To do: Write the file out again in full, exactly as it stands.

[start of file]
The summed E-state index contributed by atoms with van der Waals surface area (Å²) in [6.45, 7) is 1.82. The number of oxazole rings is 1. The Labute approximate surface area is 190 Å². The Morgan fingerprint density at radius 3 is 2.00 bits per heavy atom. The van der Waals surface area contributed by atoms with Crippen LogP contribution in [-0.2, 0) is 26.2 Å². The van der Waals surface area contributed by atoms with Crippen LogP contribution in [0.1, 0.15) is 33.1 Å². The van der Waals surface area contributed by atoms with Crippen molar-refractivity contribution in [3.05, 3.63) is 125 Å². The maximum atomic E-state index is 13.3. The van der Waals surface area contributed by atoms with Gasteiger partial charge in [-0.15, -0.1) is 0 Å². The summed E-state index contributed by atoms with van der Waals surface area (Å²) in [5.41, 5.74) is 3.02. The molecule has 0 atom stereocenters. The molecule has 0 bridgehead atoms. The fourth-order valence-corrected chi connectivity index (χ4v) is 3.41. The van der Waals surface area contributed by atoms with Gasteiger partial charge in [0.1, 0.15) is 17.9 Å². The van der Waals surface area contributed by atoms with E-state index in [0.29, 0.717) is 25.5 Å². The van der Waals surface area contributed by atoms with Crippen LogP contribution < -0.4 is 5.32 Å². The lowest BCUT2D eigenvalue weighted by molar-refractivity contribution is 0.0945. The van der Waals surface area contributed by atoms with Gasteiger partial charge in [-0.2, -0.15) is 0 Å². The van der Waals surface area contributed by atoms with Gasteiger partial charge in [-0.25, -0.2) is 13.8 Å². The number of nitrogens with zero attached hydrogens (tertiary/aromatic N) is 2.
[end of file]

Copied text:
The summed E-state index contributed by atoms with van der Waals surface area (Å²) in [6.45, 7) is 1.82. The number of oxazole rings is 1. The Labute approximate surface area is 190 Å². The Morgan fingerprint density at radius 3 is 2.00 bits per heavy atom. The van der Waals surface area contributed by atoms with Crippen LogP contribution in [-0.2, 0) is 26.2 Å². The van der Waals surface area contributed by atoms with Crippen LogP contribution in [0.1, 0.15) is 33.1 Å². The van der Waals surface area contributed by atoms with Crippen molar-refractivity contribution in [3.05, 3.63) is 125 Å². The maximum atomic E-state index is 13.3. The van der Waals surface area contributed by atoms with Gasteiger partial charge in [-0.15, -0.1) is 0 Å². The summed E-state index contributed by atoms with van der Waals surface area (Å²) in [5.41, 5.74) is 3.02. The molecule has 0 atom stereocenters. The molecule has 0 bridgehead atoms. The fourth-order valence-corrected chi connectivity index (χ4v) is 3.41. The van der Waals surface area contributed by atoms with Gasteiger partial charge in [0.1, 0.15) is 17.9 Å². The van der Waals surface area contributed by atoms with E-state index in [0.29, 0.717) is 25.5 Å². The van der Waals surface area contributed by atoms with Crippen LogP contribution < -0.4 is 5.32 Å². The lowest BCUT2D eigenvalue weighted by molar-refractivity contribution is 0.0945. The van der Waals surface area contributed by atoms with Gasteiger partial charge in [-0.2, -0.15) is 0 Å². The van der Waals surface area contributed by atoms with Gasteiger partial charge in [-0.25, -0.2) is 13.8 Å². The number of nitrogens with zero attached hydrogens (tertiary/aromatic N) is 2.